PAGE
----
Obsessive Irish opera enthusiast Brian Sweeney Fitzgerald (Klaus Kinski) plans to build an opera house in the Peruvian jungle. First, he has to make his fortune and decides on a rubber plantation on an inhospitable stretch of the river.
Fitzgerald recruits local Indians to haul his riverboat over the mountain that stands between him and the realisation of his dreams.
With its central image of a ship being hauled over a mountain, Werner Herzog’s epic account of Fitzgerald’s visionary attempt to build an opera house in the depths of the Amazonian jungle is a film about the costs of obsession.
Fitzgerald is dismissed as ‘conquistador of the useless’ after his plans to build a trans-Andean railroad and to sell ice in the area have both failed. But his monomaniac dedication to realising his vision finds unlikely allies including the seemingly hostile native Indians, who name him ‘Fitzcarraldo’.
Made before the days when such epic quests could be safely mocked up with the aid of digital effects, Herzog took his crew down the Amazon and filmed deep in the jungles of Peru and Ecuador. It’s hard not to see the character of Fitzcarraldo – the risk-taking visionary – as the director’s alter-ego.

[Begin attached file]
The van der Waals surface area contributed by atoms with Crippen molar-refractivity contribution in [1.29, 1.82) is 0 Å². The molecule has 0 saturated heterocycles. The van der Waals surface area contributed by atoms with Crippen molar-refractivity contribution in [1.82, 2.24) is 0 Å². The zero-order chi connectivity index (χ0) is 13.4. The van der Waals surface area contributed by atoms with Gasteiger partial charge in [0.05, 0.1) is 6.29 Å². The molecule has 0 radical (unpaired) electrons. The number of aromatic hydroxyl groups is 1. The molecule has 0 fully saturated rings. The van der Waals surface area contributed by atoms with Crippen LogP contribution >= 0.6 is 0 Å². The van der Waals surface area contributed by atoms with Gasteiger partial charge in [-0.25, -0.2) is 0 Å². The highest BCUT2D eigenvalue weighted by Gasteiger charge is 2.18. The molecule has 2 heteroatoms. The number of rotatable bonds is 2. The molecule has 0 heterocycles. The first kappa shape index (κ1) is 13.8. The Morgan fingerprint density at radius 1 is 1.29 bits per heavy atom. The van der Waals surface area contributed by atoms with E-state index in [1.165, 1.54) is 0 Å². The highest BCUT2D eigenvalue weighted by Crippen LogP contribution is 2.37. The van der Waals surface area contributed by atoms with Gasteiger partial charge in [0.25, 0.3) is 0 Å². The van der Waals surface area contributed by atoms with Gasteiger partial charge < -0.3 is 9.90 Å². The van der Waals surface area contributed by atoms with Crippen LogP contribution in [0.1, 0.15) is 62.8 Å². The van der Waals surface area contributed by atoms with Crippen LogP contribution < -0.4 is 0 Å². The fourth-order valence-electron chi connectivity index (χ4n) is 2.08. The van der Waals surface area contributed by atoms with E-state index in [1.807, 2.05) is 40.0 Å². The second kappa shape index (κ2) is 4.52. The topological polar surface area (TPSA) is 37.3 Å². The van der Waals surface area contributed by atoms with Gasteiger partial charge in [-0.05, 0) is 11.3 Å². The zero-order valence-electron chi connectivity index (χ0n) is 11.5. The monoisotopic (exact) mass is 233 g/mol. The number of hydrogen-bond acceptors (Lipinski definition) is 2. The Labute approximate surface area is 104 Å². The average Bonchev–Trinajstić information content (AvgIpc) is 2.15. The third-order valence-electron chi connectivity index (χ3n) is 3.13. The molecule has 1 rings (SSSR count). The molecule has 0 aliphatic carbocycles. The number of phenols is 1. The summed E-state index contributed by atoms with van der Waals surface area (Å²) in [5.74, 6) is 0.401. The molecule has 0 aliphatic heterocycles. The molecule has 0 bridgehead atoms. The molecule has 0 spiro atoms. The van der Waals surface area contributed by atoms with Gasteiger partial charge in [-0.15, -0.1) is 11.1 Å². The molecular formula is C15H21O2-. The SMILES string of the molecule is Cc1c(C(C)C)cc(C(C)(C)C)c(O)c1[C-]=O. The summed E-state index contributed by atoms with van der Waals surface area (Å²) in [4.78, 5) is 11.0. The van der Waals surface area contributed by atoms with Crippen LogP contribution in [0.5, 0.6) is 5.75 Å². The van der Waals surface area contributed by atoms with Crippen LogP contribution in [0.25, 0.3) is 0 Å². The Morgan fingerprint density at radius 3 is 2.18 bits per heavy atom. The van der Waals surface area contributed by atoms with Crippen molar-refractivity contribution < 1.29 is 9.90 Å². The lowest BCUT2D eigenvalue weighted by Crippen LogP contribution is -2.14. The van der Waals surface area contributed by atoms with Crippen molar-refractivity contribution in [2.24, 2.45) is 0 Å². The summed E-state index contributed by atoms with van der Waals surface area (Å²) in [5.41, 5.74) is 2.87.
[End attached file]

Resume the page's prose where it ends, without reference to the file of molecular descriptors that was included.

Given the extraordinarily chaotic nature of the film’s production – detailed in Les Blank’s aptly-titled documentary, Burden of Dreams (1982) – which involved the loss of the two previously-cast leads (Jason Robards and Mick Jagger) with Herzog having to start over again after a year’s worth of filming, plus injuries and deaths among the crew – not to mention Kinski’s legendary volatility – it’s clear that there were equal degrees of obsession at work on either side of the camera.
Brian Sweeney Fitzgerald (‘Fitzcarraldo’)
Miguel Ángel Fuentes
Captain Orinoco Paul
Huerequeque the cook
Huerequeque Enrique Bohorquez
Chief of Campa Indians
David Pérez Espinosa